Kacy Fairfax fumbled and Wilson's season came to an abrupt end A costly football miscue turns into one of life's lessons for Trojan senior
Kacy Fairfax is past 'the fumble.' Sort of.- The Wilson High senior says time has helped him deal with the fallout from a 34-31 loss to Tigard in the second-round of the state playoffs.
After Tigard kicked a field goal in overtime, Fairfax lost control of the ball on Wilson's first play. The Tigers recovered, ending the game.
Tigard went on to win three more games and the state title.
Wilson, the Portland Interscholastic League champion for the second year in a row, was shattered. The Trojans will always wonder what might have been had they scored a touchdown on that possession and continued on.
'It's been tough, especially watching how Tigard did in the playoffs,' Fairfax says. 'But I think I'm OK now.
'I'm all right, but it's still with me. Whenever I go work out, whenever I lift or run or train, it's right there with me Ñ the fumble. I don't dwell on it, but I think about it.'
Fairfax, an all-league running back as a junior and senior who ran for more than 2,000 yards as a varsity player, is getting ready for baseball season Ñhe is a catcher Ñ and then a college football career at the NCAA Division I-AA or II level.
The experience has made him believe in a universal power.
'I definitely think there is a higher power that controls things and there is a plan for me,' he says. 'And part of that plan is that I should be struggling to overcome this at this point in my athletic career, at this point in my life.'
The immediate response
Fairfax fell down on his face on the field as the Tigers celebrated.
'I couldn't think of anything,' he says. 'I couldn't believe our season was over, high school football was over. That it happened right there Ñ again.
'I had trouble breathing.'
Wilson's season had come to a similar end the year before. A fumble by Fairfax in overtime of a first-round game against Pendleton was recovered by Pendleton, and the Buckaroos then scored on their OT possession to win 27-21.
But the impact from that fumble didn't weigh as heavily on Fairfax.
Wilson had a chance to stop Pendleton on defense and win the game in a second overtime. And Fairfax, along with most of the Wilson team, still had another year of eligibility.
But the Tigard fumble had more emotional impact. Fairfax caught a short pass from Sean Setzer and was hit by two Tigard players. In his effort to get free, Fairfax lost the ball.
'I had 225 carries during the season and lost three fumbles,' he says with a grin. 'That's a really low total, but that (fumble) is what people will remember.'
Running backs coach Hashim Hall was first to get to Fairfax as he lay prone on the field in disappointment. Hall talked to Fairfax about his value to the Trojans during the season, and about how Fairfax was an integral part of their previous 10 wins, including the first-round victory over Centennial that was Wilson's first playoff victory in nearly 10 years.
Fairfax got up, but he stayed on the field all by himself, staring at the scoreboard until teammates came back from the locker room to offer support.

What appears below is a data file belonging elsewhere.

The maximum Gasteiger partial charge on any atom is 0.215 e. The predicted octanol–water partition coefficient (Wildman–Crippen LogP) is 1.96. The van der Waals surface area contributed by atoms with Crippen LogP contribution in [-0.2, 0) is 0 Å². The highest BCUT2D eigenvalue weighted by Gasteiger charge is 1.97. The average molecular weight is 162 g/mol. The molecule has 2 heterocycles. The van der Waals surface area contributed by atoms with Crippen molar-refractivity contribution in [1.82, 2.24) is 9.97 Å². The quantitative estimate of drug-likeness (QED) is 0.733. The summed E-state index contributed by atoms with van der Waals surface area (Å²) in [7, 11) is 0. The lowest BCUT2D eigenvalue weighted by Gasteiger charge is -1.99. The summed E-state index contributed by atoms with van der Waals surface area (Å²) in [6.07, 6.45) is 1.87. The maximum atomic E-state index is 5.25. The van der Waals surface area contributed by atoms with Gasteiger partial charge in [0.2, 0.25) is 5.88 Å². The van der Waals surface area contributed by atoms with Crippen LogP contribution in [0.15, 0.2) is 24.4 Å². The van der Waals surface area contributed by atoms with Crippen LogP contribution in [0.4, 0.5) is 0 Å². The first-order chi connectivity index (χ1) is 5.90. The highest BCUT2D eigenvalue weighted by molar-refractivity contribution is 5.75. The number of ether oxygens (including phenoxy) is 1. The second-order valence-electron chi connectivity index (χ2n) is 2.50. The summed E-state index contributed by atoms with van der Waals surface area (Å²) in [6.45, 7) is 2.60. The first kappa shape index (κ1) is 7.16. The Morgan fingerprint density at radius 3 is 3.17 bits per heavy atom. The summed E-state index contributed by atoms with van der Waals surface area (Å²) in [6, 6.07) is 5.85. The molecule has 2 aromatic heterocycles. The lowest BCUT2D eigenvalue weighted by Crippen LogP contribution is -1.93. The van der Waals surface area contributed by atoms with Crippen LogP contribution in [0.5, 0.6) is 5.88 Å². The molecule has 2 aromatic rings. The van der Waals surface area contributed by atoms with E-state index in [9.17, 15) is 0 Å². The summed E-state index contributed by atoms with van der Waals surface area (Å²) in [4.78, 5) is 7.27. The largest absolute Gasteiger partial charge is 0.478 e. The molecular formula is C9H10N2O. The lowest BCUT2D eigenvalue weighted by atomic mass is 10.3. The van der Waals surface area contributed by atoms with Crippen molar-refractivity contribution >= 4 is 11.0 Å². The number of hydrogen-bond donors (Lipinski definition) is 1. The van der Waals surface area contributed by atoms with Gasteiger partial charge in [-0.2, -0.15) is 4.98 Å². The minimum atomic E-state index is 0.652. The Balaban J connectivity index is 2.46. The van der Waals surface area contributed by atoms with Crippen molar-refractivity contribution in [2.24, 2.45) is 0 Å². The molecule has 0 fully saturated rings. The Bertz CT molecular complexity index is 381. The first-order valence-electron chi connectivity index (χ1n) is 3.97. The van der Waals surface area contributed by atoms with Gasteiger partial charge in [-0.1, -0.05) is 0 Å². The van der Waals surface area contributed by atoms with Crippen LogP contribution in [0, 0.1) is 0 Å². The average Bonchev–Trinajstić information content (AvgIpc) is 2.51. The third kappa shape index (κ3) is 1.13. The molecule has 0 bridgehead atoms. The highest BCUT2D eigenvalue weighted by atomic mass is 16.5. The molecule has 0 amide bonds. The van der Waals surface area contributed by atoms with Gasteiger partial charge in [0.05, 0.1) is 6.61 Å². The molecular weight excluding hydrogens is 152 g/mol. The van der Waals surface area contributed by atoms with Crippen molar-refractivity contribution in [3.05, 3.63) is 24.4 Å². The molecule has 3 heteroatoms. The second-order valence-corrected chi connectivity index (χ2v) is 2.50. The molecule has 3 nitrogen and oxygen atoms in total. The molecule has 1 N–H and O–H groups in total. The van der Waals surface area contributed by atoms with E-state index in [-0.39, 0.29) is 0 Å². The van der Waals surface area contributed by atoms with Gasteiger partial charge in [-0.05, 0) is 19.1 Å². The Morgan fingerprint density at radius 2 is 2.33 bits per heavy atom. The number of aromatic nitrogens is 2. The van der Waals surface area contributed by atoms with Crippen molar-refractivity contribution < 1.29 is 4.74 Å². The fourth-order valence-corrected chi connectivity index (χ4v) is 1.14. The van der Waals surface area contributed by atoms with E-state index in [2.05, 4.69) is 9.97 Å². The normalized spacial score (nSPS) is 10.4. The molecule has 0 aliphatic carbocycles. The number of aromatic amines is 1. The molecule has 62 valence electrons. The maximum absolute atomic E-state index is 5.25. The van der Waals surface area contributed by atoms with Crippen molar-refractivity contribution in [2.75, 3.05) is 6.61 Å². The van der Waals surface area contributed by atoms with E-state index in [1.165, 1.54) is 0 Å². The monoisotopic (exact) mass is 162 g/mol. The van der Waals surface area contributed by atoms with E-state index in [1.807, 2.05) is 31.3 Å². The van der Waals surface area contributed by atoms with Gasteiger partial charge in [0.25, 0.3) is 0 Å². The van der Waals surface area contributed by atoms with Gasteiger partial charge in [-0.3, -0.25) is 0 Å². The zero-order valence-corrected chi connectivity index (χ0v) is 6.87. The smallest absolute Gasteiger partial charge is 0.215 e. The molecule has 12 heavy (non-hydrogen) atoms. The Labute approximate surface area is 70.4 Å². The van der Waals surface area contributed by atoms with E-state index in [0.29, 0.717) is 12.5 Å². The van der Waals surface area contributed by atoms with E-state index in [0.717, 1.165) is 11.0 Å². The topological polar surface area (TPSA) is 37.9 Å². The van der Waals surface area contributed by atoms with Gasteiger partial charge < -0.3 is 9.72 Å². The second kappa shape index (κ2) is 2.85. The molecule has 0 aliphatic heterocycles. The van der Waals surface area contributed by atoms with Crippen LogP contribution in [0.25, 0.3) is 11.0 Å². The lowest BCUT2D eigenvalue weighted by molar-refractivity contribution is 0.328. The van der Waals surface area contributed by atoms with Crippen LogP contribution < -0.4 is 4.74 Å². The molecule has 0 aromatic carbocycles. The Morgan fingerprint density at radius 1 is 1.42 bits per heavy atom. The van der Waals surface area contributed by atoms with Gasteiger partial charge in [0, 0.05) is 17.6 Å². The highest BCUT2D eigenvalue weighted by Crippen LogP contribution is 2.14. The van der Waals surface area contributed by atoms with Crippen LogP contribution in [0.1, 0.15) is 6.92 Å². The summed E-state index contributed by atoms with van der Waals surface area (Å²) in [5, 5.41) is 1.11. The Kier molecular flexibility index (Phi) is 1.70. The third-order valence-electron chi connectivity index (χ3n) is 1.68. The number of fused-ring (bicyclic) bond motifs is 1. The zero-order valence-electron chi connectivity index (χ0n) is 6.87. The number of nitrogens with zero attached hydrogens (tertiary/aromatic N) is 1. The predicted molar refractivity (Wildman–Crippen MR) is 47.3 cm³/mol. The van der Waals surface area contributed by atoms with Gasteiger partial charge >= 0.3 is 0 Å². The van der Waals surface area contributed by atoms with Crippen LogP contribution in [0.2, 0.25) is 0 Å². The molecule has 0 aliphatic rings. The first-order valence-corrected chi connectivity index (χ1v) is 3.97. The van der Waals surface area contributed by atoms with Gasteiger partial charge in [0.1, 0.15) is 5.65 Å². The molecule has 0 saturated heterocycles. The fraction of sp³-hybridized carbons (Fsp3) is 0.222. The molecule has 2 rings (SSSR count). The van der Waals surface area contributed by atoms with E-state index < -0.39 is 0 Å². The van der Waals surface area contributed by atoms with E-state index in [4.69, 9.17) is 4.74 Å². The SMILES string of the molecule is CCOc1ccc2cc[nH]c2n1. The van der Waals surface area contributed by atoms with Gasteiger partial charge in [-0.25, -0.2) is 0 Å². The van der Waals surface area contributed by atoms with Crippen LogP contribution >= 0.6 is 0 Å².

Fairfax says a conversation with former Trojan coach Steve Pyne, who moved to Central Catholic for the 2003 season after four years at Wilson, was instrumental in helping him move forward.
'He talked about the personal challenge that was confronting me and that I had to stand up to it,' Fairfax says. ' 'This can't be the end of Kacy Fairfax, don't let that happen.' That helped me.'
At home, Fairfax says his parents Ñ his biggest fans Ñ had trouble talking with him the weekend after the Tigard game. His friends, especially those from the football program, bring up the fumble sparingly.
'When we get to joking, one of them will call me 'Butterfingers,' and that's just part of the fun,' he says. 'I can handle that OK because I can throw stuff back at them. But people that I don't know so well, when they bring it up É that hurts.'
The breaks of the game
Football is a funny game, of course. Odd bounces can decide games.
Tigard has some history with this, too. In the 1989 quarterfinals, Tigard beat Benson 6-2, after recovering Tech running back Ramon Hall's fourth-quarter fumble at the Tiger 4-yard-line. Hall Ñ the brother of current Franklin girls basketball coach Floyd Hall, was later stopped on fourth-and-inches inside the Tiger 20. And Tigard scored its lone touchdown when Eric Green recovered a fumble in midair and ran a short distance into the end zone.
Ramon Hall could console himself, though, with the memory of the previous year, when Benson won the state title. But the word 'fumble' still follows him.
After Tigard's win over Wilson, the Tigers won three more games with their impressive defense, which allowed just 54 total points in five state playoff games.
'We put up 31 on them,' Fairfax says. 'Those guys were lucky they got away from us.
'That was tough watching them win the state title.'
Fairfax says he's being recruited by schools such as Portland State and Western Oregon. He could play running back or outside linebacker, and he chuckles at suggestions that he focus on defense at the next level.
'You know, maybe that's the thing Ñ I should be an outside linebacker,' he says with laugh. 'Because the idea of touching a football doesn't even sound remotely interesting to me right now.'